Just over a month ago, Nigella Lawson’s husband announced the couple would divorce and released a douchey statement condemning his soon-to-be ex-wife. See, Charles Saatchi was upset that after he was photographed choking his wife inside a London restaurant, she did not publicly to defend him. He claimed to “abhor” violence against women and explained he was only grasping Lawson’s neck, while she was crying, to get her attention.
Their divorce was finalized last month. Lawson has not made a public statement regarding the abuse or the divorce and apparently has not been in contact with Saatchi either. Now Saatchi is reportedly begging the celebrity chef to take him back and threatening to hurt himself if she won’t acknowledge him. You know, basic textbook abuser stuff.
Keep reading »
“In real life, [Linda Lovelance's experience in porn] was much more violent. I don’t think people could have watched. For instance, there’s a gang-rape scene, in which [Lovelace’s husband] Chuck Traynor takes her into a room and she’s gang-raped. It’s portrayed as if this happened to her later. That was the first thing that happened to her. They really didn’t have a relationship. She always called him Mr. Traynor. She was terrified of him. I’m not sure anybody would have been able to sit in a theater and watch what really happened. I think [the filmmakers] did the best they could.”
– Hollywood didn’t get Linda Lovelace’s personal story quite right. That’s according to iconic feminist activist Gloria Steinem, who attended a screening of “Lovelace,” a new film about the infamous “Deep Throat” adult film actress. Lovelace later renounced pornography and came public about the abuse she suffered in the industry (notably at the hands of her husband, who effectively acted as a pimp). “Lovelace,” which stars Amanda Seyfried, apparently makes the sexual violence and physical abuse in her story less heinous and popcorn-friendly for movie-going audiences. Steinem penned an article for Ms. magazine called “The Real Linda Lovelace,” so she should know. While I haven’t seen “Lovelace” yet, I can recommend the 2005 documentary “Inside Deep Throat” as a realistic portrayal of what occurred. [NYMag.com]
A Saudi Arabian judge will hear an appeal on Friday from two women’s rights activists who were sentenced to 10 months in prison apiece for trying to help a woman they thought was being abused — or as the woman’s husband saw it, encouraging her to defy her his authority. Keep reading »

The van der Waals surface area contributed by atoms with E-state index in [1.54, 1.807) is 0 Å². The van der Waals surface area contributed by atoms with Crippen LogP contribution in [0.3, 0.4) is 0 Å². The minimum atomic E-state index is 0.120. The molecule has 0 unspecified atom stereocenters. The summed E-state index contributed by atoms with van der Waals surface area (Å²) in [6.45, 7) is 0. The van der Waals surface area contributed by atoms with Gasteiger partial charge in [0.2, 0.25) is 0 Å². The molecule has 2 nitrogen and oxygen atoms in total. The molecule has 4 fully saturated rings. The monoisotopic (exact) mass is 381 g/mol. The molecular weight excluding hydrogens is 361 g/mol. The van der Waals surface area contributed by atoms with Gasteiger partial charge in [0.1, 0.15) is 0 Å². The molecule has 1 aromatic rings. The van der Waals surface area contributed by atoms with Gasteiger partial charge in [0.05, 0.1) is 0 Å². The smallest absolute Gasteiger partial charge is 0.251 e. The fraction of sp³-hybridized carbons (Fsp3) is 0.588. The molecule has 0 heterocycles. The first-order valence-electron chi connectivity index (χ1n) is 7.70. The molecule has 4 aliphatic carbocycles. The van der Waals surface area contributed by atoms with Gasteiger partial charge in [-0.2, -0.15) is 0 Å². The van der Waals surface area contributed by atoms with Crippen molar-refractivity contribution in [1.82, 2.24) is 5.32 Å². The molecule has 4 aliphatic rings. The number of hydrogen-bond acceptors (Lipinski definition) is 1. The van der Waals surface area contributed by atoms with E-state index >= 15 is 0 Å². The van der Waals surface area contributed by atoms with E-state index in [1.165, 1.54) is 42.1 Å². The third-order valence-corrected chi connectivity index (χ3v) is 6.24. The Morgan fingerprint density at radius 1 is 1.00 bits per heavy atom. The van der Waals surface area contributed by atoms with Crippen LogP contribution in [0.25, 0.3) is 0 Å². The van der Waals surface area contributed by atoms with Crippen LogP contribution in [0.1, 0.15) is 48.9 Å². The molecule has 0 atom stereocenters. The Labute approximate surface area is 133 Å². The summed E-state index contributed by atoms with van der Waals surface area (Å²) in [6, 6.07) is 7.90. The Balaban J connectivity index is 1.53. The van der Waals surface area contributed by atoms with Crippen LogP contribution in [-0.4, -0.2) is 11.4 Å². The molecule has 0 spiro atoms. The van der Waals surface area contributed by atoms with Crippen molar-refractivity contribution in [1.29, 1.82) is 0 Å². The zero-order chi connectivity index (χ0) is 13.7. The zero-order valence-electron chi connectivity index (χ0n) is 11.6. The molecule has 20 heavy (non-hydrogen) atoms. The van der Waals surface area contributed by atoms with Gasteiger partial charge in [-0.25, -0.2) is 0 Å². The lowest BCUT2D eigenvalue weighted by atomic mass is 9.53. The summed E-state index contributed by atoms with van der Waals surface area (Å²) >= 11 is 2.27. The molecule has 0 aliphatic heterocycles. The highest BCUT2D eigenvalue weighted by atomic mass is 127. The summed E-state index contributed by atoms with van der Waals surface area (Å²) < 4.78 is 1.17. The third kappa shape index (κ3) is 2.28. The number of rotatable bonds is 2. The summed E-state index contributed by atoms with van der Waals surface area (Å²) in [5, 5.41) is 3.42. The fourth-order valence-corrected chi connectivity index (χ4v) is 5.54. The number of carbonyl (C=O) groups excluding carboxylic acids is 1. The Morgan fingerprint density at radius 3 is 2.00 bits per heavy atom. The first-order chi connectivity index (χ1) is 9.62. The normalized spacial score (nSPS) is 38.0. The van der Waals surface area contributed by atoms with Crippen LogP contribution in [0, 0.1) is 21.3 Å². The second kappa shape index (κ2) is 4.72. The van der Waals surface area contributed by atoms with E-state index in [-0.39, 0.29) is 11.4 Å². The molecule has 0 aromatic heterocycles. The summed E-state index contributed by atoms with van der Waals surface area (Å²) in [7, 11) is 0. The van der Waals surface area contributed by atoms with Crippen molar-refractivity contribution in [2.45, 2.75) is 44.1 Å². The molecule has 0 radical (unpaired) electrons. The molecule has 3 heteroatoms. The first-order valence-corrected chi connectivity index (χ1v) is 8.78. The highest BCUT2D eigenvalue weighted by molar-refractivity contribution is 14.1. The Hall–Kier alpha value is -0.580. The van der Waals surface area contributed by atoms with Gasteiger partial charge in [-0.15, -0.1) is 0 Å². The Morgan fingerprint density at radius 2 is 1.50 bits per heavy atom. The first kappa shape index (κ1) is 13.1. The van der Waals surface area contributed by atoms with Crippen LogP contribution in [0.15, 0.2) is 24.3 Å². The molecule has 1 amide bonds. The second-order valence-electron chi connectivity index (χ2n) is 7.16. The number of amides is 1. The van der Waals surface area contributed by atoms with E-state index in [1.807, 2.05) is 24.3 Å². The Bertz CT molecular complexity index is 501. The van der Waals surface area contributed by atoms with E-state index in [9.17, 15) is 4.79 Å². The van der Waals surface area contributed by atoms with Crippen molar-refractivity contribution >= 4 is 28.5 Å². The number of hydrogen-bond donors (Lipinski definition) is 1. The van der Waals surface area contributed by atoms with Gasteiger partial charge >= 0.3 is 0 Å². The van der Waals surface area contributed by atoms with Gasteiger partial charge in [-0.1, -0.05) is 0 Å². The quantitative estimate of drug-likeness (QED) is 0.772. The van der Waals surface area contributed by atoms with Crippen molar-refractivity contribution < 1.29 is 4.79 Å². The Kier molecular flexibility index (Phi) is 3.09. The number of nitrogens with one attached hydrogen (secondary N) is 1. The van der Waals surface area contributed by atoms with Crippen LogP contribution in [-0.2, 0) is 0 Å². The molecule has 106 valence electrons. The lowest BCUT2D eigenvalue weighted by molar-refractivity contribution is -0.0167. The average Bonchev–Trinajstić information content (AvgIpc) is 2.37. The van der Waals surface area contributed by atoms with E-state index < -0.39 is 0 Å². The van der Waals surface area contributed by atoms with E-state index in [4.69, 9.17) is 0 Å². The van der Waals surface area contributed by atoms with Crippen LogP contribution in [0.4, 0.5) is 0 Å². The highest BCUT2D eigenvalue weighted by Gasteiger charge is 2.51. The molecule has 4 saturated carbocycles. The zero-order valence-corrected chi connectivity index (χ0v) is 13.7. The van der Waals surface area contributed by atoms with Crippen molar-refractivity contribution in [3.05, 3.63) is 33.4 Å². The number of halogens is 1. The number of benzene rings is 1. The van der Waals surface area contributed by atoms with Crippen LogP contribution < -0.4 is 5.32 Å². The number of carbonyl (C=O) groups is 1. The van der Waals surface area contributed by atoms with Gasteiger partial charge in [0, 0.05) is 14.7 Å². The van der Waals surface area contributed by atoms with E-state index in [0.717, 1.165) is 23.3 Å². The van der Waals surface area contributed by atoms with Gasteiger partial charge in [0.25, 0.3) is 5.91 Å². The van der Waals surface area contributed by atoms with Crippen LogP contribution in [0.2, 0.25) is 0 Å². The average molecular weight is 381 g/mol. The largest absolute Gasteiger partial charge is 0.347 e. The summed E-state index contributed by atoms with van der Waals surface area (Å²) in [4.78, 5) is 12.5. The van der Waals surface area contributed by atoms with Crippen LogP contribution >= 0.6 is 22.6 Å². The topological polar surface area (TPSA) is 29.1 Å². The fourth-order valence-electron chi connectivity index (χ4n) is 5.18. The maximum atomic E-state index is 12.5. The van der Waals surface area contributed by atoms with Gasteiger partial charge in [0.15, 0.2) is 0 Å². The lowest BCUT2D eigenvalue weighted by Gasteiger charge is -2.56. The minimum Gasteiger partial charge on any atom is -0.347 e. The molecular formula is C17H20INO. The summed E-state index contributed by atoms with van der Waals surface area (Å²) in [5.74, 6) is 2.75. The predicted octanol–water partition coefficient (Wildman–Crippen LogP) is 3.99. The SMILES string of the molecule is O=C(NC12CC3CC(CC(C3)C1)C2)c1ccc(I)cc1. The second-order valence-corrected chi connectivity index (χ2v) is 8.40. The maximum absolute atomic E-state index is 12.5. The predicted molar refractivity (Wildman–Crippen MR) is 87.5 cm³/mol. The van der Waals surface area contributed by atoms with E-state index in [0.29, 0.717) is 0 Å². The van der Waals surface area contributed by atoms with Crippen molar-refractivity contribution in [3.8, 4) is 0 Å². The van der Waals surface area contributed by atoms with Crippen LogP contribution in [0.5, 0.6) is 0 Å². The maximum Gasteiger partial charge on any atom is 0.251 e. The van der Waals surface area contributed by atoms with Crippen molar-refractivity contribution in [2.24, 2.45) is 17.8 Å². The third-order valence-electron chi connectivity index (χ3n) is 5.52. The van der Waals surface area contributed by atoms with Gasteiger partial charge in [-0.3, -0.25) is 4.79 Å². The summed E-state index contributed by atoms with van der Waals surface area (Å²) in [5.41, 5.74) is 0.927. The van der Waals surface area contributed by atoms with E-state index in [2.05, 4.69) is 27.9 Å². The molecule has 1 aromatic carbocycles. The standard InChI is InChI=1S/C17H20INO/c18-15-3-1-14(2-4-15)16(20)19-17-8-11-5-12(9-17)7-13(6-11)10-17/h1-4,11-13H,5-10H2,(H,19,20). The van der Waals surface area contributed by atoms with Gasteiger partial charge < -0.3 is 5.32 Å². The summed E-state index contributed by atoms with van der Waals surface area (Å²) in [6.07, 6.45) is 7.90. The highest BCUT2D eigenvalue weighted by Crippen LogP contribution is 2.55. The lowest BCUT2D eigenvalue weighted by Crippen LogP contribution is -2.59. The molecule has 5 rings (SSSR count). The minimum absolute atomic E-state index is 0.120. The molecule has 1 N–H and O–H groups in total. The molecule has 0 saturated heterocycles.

Last month, the world was shocked when pictures surfaced of celebrity chef Nigella Lawson being choked by her art collector husband Charles Saatchi in a London restaurant. Over the course of nearly a half hour, Saatchi was photographed squeezing his hands around her throat four times; she was snapped leaving the restaurant crying. A week later, Saatchi released a public statement calling it a “playful tiff” and claiming, “I held Nigella’s neck repeatedly while attempting to emphasize my point.” Lawson left the couple’s home three weeks ago and has stayed silent in the press.
This weekend, Saatchi announced he is divorcing his wife because — get this — he is “disappointed” she did not stand up for him. Keep reading »
Here’s a horrifying statistic that should make us all stop and think: a study of teenagers in Amman, Jordan found that half of the boys and one-fifth of the girls believe that “honor killings” are OK. A so-called “honor killing” is when a family member murders a woman or girl who has brought shame upon the family; infractions can be as wide-ranging as talking to a man who is not family, having premarital sex, or being the victim of a rape. The study of 850 teens found that not only are patriarchal attitudes still popular but violence against women expressly condoned. This is unnerving stuff. [CNN]
A cold, hard statistic to swallow: one in three women around the world age 15 and older has suffered abuse at the hands of a partner, according to a new study. The journal Science collated 141 studies from 81 countries around the world and found that 30 percent of women have experienced a physical or sexual attack from an intimate partner. Of course, we so often don’t see the how widespread violence against women can be because victims are fearful and ashamed to come forward. If you or someone you know needs support for dealing with intimate partner violence, you can contact RAINN (Rape, Abuse & Incest National Network) or the National Domestic Violence Hotline. [NBC News]